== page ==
Bergevin had this to say about his most recent trip to Moscow to see prospect Alexander Romanov:
“We wanted to see him again, his family and him. Maintaining a relationship, tell them that we want him in Montreal as soon as possible.”
When asked which pick he’s the proudest off in 2012, he says Romanov without hesitation.
“I went to Sweden at our European combine a few weeks before Draft because my guys were telling me to keep an eye on him. I like the way he behaved, worked out, looking at you in the eye. I liked the kid. Sometimes, it’s not a good thing but he had something about him.”
“Internally, they were telling us to wait longer – before picking him at 38) but with Trevor Timmins, we decided to pick him early. I spoke to two GMs after the Draft who told me that he wouldn’t have been available had we waited to pick 56, our next pick.”
“We will be careful by saying that he’ll start on the third pairing: then we’ll see how he adjusts. He plays against men in Russia but the NHL is the best league in the world. He’ll eventually move up but we don’t know how long it will take him. He’s a very alert defenseman. The word “alert” is key. He sees what’s happening on the ice. He breaks a lot of plays.”
“He will be a young defenseman who, at 23-24 years old, will give us 24-25 minutes against the opposition’s top line. We see him as a defenseman you send to protect a lead, play short handed and possibly the last 30 seconds of a power play when you know that the other team will come back with their top line. But we must give him time. A defenseman like that, I consider as important as a 60 points defenseman, but at high risk.”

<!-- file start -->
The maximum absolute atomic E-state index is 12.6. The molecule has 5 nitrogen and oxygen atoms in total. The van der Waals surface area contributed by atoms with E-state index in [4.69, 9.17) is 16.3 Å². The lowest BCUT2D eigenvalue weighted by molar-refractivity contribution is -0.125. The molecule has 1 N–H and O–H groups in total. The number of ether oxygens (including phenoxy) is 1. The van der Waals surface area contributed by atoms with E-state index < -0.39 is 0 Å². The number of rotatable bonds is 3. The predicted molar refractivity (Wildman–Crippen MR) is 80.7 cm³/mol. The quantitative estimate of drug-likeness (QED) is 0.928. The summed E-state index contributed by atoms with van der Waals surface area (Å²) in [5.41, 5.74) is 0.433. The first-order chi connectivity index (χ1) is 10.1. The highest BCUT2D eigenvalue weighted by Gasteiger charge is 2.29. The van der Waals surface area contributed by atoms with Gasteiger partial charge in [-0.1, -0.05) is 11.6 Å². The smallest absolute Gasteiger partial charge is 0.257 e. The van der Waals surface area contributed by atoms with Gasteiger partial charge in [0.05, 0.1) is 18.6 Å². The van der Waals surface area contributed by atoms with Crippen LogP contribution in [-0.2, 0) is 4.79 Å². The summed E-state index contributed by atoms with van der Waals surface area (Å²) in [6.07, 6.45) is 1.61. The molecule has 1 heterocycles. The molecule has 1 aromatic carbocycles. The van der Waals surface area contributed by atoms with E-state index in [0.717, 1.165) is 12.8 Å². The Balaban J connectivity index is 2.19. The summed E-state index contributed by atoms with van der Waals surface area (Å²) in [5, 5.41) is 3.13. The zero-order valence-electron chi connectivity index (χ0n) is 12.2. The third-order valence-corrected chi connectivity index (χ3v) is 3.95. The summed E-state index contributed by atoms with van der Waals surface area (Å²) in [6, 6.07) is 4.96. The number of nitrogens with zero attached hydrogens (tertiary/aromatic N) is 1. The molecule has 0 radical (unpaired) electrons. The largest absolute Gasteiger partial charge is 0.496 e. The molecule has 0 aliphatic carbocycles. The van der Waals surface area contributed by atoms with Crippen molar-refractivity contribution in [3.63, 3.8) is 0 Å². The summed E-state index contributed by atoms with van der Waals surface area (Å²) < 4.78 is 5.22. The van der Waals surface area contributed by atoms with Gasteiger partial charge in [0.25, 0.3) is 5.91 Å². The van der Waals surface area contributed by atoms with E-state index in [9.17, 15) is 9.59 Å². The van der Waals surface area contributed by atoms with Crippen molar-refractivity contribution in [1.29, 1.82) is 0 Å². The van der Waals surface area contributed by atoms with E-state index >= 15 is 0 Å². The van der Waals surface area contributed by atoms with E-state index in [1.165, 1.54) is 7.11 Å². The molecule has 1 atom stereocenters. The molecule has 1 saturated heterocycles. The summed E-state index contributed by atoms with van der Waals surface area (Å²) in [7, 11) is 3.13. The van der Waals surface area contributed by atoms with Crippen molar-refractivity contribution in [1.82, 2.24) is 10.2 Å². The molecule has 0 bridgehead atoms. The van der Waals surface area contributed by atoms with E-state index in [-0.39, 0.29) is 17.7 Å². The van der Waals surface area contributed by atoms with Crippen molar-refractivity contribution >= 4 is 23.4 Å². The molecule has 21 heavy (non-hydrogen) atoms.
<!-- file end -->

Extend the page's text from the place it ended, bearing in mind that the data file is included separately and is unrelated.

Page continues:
Bergevin seems to want to bring Ilya Kovalchuk back next season.
“He would be good for Romanov. It’s the Russian culture. We’re not only looking at what Kovy will do on the ice. He’s a real pro and brings many other things too.”
“The worst thing that happened with Ryan Poehling for fans and media is his famous 3-goals game. It raised expectations. For us that night, we looked at each other and while we were happy for the kid, we thought that next year, he might score three all year.”
“In my mind, Poehling will become, in a few years, your third line centre who will win you faceoffs, play short handed and face the opposition’s top line on a really good team.”
About July 1st
“More and more, July first is a waste of time. Teams have already retained the players they want to keep. You can always add some small pieces. Last year, it turned out great for us with Ben Chiarot. Many teams are probably thinking that they should have tried to get him. Otherwise, every GM will tell you: put your phone aside that day so you don’t do anything stupid.”
His trip to Colorado the week before trade deadline